• "In most of the country it is against the law to drive in the left hand lane, even if you are going over the speed limit. The left lane is supposed to be used for passing only. The "left lane Richard" should be tarred, feathered and ticketed."

    "Speed Patrols", aka left lane drivers going the speed limit, feel compelled to control traffic as they see fit. IMO, if you drive in the fast lane, either lead, follow, or get out of the way.
  • enforcerenforcer Posts: 40
    how are you supposed to indicate that you want to pass some idiot who is driving under the speed limit in the fast lane (as was often the case on my recent drive up I-5 from LA last weekend)?

    tailgate? i don't think so. flashing lights is probably one of the more safe/polite means of communicating, as opposed to whipping by in the "slow lane" on a 2 lane freeway.

    fyi, i never listen to npr, their reporting is biased and mostly misinformed.
  • leenelsonmdleenelsonmd Posts: 208
    Drive to the dealer that you like. The drive is fun anyway and you should always go with your gut when it comes to letting someone mess with your car.

    FWIW: After my oil change, my next scheduled Inspection according to the OBC was 15, 550 miles -- I think that is incredible. Of course with the way I drive it will be probably about 11k miles.

    FWIW: If you drive slow in the fast lane in Houston, someone will run you over or "pop a cap in you".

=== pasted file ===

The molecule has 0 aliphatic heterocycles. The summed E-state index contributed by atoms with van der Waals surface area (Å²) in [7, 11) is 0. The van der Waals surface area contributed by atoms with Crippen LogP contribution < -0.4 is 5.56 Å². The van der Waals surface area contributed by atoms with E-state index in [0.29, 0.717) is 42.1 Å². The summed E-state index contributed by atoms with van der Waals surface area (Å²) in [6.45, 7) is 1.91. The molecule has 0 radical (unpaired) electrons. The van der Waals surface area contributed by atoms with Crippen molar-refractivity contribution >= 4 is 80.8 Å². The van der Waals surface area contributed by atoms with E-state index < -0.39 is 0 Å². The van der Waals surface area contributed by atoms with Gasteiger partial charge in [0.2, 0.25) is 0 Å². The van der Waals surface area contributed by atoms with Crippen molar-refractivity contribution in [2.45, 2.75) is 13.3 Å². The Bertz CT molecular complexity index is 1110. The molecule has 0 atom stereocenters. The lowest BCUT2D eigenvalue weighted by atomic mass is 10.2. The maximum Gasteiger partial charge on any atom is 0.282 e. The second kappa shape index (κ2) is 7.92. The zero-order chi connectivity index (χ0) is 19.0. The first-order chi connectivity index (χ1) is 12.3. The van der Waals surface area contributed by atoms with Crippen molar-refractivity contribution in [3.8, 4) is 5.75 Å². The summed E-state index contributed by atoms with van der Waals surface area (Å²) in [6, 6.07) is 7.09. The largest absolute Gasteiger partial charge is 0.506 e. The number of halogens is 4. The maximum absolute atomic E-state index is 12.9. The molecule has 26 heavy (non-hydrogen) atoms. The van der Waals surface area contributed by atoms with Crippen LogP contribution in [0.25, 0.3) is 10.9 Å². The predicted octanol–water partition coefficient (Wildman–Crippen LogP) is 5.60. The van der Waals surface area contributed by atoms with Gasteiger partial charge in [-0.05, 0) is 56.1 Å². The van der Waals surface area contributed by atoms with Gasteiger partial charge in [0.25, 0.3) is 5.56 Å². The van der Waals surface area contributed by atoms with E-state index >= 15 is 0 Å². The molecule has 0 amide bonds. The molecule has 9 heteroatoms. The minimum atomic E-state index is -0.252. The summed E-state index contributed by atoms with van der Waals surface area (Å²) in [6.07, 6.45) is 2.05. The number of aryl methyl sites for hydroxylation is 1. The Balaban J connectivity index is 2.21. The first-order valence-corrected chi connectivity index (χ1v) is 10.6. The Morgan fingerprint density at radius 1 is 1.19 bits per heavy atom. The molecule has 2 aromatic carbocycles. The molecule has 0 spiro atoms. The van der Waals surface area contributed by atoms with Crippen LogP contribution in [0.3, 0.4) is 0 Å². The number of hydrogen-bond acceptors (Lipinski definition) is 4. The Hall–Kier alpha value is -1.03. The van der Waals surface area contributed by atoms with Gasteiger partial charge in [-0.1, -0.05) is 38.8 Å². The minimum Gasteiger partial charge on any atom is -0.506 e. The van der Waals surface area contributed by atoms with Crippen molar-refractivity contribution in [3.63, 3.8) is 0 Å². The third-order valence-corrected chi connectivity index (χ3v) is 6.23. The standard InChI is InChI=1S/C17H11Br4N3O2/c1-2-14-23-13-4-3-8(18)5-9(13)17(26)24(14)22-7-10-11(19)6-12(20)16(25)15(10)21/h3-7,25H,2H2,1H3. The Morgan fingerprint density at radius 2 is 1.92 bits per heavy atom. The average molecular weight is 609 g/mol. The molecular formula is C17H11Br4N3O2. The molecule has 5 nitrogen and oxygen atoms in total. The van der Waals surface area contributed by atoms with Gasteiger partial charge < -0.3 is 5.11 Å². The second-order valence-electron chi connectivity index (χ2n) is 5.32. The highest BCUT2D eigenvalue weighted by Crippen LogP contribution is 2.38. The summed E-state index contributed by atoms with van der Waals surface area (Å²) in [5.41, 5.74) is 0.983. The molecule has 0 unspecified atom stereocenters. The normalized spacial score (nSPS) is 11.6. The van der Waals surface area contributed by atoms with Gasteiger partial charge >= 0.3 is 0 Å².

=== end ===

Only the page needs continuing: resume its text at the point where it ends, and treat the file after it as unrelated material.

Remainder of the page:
FWIW: In Great Britain, the traffic on the Ms is great. The right hand lane is exclusively for passing and it is great to see people pass and move over repeatedly -- like playing leap frog. The flow is great and everyone keeps their cool. Unfortunately we are not as civilized.
  • hippo168hippo168 Posts: 115
    In Massachusetts' highways - I95, I93 - it seems like people have totally forgotten that the left lanes are for passing.

    On a 4-lane highway, I'm seeing more cars (probably 70%) on the left two lanes, going at speed limit or slower, while those on the right two are going faster.

    Worse yet, during rush hour, it is actually the right most lane that has become the express lane. Yeah, it is true.

    Maybe people confused "New England" with "England", and decide to travel on the left. : )
  • erickplerickpl Posts: 2,735
    I thought the SUV's had the higher profit margins for 'ordinary' vehicles other than high end cars like Porsches.